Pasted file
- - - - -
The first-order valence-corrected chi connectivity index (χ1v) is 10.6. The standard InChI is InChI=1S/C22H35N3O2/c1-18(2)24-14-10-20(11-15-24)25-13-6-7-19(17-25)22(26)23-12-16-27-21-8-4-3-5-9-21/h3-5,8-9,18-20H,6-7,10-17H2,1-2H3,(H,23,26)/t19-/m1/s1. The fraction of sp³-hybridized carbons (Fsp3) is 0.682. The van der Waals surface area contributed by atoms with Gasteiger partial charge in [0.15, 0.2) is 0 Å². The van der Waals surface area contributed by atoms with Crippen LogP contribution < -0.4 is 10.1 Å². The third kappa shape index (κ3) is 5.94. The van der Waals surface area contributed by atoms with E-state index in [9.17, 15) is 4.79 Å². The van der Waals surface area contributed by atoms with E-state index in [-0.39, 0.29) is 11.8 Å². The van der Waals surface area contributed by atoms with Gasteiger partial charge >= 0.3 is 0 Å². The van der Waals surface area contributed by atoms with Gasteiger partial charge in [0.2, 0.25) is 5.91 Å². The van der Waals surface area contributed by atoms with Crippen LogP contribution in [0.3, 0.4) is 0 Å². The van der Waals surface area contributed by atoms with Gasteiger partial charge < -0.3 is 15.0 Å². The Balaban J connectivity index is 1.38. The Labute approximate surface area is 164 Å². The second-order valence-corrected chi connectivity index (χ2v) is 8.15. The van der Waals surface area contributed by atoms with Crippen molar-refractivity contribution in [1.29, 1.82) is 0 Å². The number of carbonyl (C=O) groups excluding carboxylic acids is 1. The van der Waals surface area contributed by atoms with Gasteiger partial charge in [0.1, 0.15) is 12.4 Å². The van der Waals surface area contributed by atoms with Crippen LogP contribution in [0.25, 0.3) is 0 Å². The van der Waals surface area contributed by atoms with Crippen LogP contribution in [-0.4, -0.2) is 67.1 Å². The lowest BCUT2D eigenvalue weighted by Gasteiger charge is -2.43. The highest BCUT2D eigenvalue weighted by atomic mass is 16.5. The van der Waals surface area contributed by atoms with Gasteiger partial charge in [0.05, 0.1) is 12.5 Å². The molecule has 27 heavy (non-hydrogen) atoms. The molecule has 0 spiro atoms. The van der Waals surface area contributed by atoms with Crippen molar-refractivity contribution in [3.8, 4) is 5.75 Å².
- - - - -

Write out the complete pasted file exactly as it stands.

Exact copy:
The first-order valence-corrected chi connectivity index (χ1v) is 10.6. The standard InChI is InChI=1S/C22H35N3O2/c1-18(2)24-14-10-20(11-15-24)25-13-6-7-19(17-25)22(26)23-12-16-27-21-8-4-3-5-9-21/h3-5,8-9,18-20H,6-7,10-17H2,1-2H3,(H,23,26)/t19-/m1/s1. The fraction of sp³-hybridized carbons (Fsp3) is 0.682. The van der Waals surface area contributed by atoms with Gasteiger partial charge in [0.15, 0.2) is 0 Å². The van der Waals surface area contributed by atoms with Crippen LogP contribution < -0.4 is 10.1 Å². The third kappa shape index (κ3) is 5.94. The van der Waals surface area contributed by atoms with E-state index in [9.17, 15) is 4.79 Å². The van der Waals surface area contributed by atoms with E-state index in [-0.39, 0.29) is 11.8 Å². The van der Waals surface area contributed by atoms with Gasteiger partial charge >= 0.3 is 0 Å². The van der Waals surface area contributed by atoms with Gasteiger partial charge in [0.2, 0.25) is 5.91 Å². The van der Waals surface area contributed by atoms with Crippen LogP contribution in [0.3, 0.4) is 0 Å². The van der Waals surface area contributed by atoms with Gasteiger partial charge < -0.3 is 15.0 Å². The Balaban J connectivity index is 1.38. The Labute approximate surface area is 164 Å². The second-order valence-corrected chi connectivity index (χ2v) is 8.15. The van der Waals surface area contributed by atoms with Crippen molar-refractivity contribution in [1.29, 1.82) is 0 Å². The number of carbonyl (C=O) groups excluding carboxylic acids is 1. The van der Waals surface area contributed by atoms with Gasteiger partial charge in [0.1, 0.15) is 12.4 Å². The van der Waals surface area contributed by atoms with Crippen LogP contribution in [0.25, 0.3) is 0 Å². The van der Waals surface area contributed by atoms with Crippen LogP contribution in [-0.4, -0.2) is 67.1 Å². The lowest BCUT2D eigenvalue weighted by Gasteiger charge is -2.43. The highest BCUT2D eigenvalue weighted by atomic mass is 16.5. The van der Waals surface area contributed by atoms with Gasteiger partial charge in [0.05, 0.1) is 12.5 Å². The molecule has 27 heavy (non-hydrogen) atoms. The molecule has 0 spiro atoms. The van der Waals surface area contributed by atoms with Crippen molar-refractivity contribution in [3.8, 4) is 5.75 Å².